Matagh: Self-Care Through Sacrifice
It’s about a month ago. I’m standing at the top of a hill in the summer heat in Togh village. In front of me is a small, house-shaped church made out of light colored stones, surrounded by ancient gravestones and yellow-brown grasses waving lazily in the wind. Looking out, I can see the village houses scattered below me, and low mountains and plains spreading into the distance. My friend is standing slightly behind me with a plastic bag and a kitchen knife. His mom stands next to him, and my mom in front of her. I am standing straight, looking out at the village below me...holding a live rooster in my right hand.
Our friends, the Sargsyans, have adopted us into their family and are doing the matagh with us. We walk around the church three times, using the ancient Armenian ritual to bring us into a more mindful and spiritual state. Once we finish, a male relative comes out to kill the rooster quickly on one of the stones outside the church. We go into the church to light candles, sending up a prayer with each one. We are healing.
This practice of sacrifice, called matagh, has existed so long that it was a ritual in Armenia’s ancient religion. When the country converted to Christianity in 301 AD, the church embraced this practice, redefining it as a way for believers to remember and focus on the blessings in their lives. It is often done after traumas, such as the illness of a family member, or around major events, such as marriages or births, so that the sacrificers can gain strength and healing through the act of giving.
A matagh can be done by a person, family, or group. The sacrificers must then pick an animal: a rooster, sheep, bull, or dove, and pay a fair price for it. This is essential since for those sacrificing an animal, the money that they pay is the main thing that they give up. After that, they kill the animal in a sacred place, often on the steps of a church. This allows us, especially those of us who don’t usually see our meat before we cook it, a chance to see the life that is given up for us, and to appreciate that blessing.
The location of a matagh has an important significance in the ritual. We did ours in the yard outside of a church, on the border between a sacred and ordinary space, as well as a border between a natural and a human-created space. This liminal space allows matagh to act as a ritual, allowing ordinary people to access the sacred, and connecting the natural and human-created elements of people’s lives.
In addition to the area outside a church, matagh is done in locations thought to have been sacred in pre-Christian times. Last year we visited a sacred grove used for matagh. Although Saro, our host and local Artsakh expert referred to it as a “pagan sacral place,” it was consecrated, not only with natural beauty, but also by a cross-stone, blackened by the many candles people had lit on it. These spaces share the liminal quality of the area outside a church, adding in a significance as a bridge between the pagan and Christian elements of Armenia’s culture, allowing the people to connect both to achieve spirituality.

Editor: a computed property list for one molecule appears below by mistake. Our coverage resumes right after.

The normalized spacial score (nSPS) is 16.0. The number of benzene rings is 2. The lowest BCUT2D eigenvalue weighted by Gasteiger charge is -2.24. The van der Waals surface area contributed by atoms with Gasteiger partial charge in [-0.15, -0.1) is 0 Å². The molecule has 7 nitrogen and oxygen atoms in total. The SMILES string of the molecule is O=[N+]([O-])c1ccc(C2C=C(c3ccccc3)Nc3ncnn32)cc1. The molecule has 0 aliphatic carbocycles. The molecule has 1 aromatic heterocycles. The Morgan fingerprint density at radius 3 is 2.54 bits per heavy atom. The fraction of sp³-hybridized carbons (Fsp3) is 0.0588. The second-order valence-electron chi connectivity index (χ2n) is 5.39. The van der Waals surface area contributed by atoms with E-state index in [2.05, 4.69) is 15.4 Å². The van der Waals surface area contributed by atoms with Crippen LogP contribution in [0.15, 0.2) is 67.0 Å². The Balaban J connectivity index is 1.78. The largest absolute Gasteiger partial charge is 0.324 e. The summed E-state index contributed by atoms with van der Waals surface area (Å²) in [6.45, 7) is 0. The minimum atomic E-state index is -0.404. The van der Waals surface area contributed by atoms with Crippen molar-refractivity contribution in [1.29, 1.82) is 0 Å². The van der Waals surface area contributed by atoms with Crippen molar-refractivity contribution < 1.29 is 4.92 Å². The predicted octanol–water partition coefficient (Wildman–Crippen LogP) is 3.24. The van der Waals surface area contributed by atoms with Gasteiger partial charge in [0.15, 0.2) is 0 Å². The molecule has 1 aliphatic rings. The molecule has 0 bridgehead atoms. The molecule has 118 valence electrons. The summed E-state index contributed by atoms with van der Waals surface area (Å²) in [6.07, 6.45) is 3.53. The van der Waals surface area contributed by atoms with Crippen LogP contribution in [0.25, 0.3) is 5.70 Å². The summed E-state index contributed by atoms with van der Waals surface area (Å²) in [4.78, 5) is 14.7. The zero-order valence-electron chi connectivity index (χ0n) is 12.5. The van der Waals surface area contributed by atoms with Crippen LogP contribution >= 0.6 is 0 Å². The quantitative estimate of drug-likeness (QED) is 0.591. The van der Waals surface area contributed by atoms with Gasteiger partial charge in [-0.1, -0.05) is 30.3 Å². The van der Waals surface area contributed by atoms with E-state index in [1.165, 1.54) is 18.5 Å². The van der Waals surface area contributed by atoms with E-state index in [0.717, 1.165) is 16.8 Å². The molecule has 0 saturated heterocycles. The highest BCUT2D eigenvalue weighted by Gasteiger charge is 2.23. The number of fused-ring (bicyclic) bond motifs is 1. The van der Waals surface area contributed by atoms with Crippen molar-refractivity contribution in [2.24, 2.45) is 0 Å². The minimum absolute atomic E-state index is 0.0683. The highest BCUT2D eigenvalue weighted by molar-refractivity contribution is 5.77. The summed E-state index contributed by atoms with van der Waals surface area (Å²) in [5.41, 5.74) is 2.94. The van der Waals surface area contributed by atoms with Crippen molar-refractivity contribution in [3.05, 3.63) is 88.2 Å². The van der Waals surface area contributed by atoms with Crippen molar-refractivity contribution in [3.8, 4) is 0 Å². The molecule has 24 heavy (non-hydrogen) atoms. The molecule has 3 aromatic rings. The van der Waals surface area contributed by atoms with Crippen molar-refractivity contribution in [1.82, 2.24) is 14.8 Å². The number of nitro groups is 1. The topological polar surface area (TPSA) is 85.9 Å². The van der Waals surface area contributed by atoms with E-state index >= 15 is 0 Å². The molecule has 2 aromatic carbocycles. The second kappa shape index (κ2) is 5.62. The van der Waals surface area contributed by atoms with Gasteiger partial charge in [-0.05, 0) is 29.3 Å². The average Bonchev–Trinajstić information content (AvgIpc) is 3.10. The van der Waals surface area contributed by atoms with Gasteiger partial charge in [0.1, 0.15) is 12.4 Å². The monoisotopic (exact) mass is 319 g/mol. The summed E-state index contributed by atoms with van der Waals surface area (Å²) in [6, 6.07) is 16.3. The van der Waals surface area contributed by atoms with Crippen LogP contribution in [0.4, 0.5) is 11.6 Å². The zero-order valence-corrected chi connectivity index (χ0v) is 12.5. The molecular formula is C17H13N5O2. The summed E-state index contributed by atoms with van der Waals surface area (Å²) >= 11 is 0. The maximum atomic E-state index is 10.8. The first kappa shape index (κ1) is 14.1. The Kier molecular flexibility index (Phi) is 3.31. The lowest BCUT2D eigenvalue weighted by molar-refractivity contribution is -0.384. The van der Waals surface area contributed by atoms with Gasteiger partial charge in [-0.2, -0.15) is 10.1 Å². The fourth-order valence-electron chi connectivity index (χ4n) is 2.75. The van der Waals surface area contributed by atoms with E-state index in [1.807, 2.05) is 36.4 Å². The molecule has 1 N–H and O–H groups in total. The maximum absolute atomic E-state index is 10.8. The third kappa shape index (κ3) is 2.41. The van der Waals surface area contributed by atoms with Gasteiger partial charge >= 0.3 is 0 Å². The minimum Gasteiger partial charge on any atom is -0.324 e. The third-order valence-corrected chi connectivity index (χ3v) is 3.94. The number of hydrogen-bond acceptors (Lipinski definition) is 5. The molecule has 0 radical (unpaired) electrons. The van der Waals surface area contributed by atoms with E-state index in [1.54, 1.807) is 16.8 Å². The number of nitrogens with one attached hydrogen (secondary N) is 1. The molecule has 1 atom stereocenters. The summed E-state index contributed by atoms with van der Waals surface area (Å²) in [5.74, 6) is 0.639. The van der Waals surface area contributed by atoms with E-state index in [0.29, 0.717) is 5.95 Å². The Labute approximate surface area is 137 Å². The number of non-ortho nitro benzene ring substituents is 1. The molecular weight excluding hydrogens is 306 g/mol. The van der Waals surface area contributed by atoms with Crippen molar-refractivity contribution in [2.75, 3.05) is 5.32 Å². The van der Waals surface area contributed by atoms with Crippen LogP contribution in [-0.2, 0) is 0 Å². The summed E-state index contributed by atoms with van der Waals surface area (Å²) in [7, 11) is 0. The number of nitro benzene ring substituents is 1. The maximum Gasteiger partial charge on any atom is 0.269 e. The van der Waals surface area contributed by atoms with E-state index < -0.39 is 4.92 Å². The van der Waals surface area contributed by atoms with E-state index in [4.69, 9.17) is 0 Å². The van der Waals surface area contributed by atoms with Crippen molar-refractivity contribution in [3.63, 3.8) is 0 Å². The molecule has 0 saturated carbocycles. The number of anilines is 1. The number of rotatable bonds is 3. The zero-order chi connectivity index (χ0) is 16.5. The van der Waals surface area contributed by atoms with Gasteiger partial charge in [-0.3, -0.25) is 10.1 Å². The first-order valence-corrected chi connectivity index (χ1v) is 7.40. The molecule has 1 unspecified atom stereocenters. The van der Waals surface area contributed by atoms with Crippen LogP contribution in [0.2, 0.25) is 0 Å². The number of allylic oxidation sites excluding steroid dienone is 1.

I spoke to Deacon Narek Garabedian, an Armenian priest in Chicago about this connection. “The Armenian Church interprets St. Paul’s teaching to the Romans in a different way,” he told me. “He didn’t say that everything they believed is wrong, but he spoke about the unknown God. When Armenians became Christians they closed the temples, but didn’t destroy everything. We repurposed pagan festivals and gave them a Christian meaning, because when you bring something new you can’t just destroy whatever came before. What is given by God is for us.”
After the animal is killed, it is cooked using boiled water and salt. The salt is also symbolically important, as it is blessed by the priest, and thus makes the meat a sacred food. In fact, the word matagh is made up of two words - matutsel, to serve, and agh, salt. It is given to a number of families - three for a rooster, seven for a sheep, and forty for a cow. All of these numbers have biblical significance (ie. three days before Jesus rose again, seven days to create the world, forty days of fasting), which designates the gift as an essential and sacred part of the sacrifice.
Matagh encompasses many variations, such as villages where the sacrificers partake in the matagh meal, or diaspora communities where the sacrifice is done with meat bought from a store, but the act of giving something of yours to someone else without expecting any repayment is what ties them all together. However, sacrifices are difficult to make if we only see them as losses to ourselves. Taking this into account, the ritual of matagh transforms the sacrifice into an act of self-care, one that heals you and gives you strength to take on life’s challenges. It takes you out of your ordinary life and engages you in an action that connects you to God and to others. This allows you to be mindful and feel gratitude for the gifts that you have been given, and that state of mind is what creates greater personal strength. It is vitally important for those of the Armenian Christian faith, but whatever faith you have, it is an important reminder that you can help yourself by focusing on gratitude and giving to others.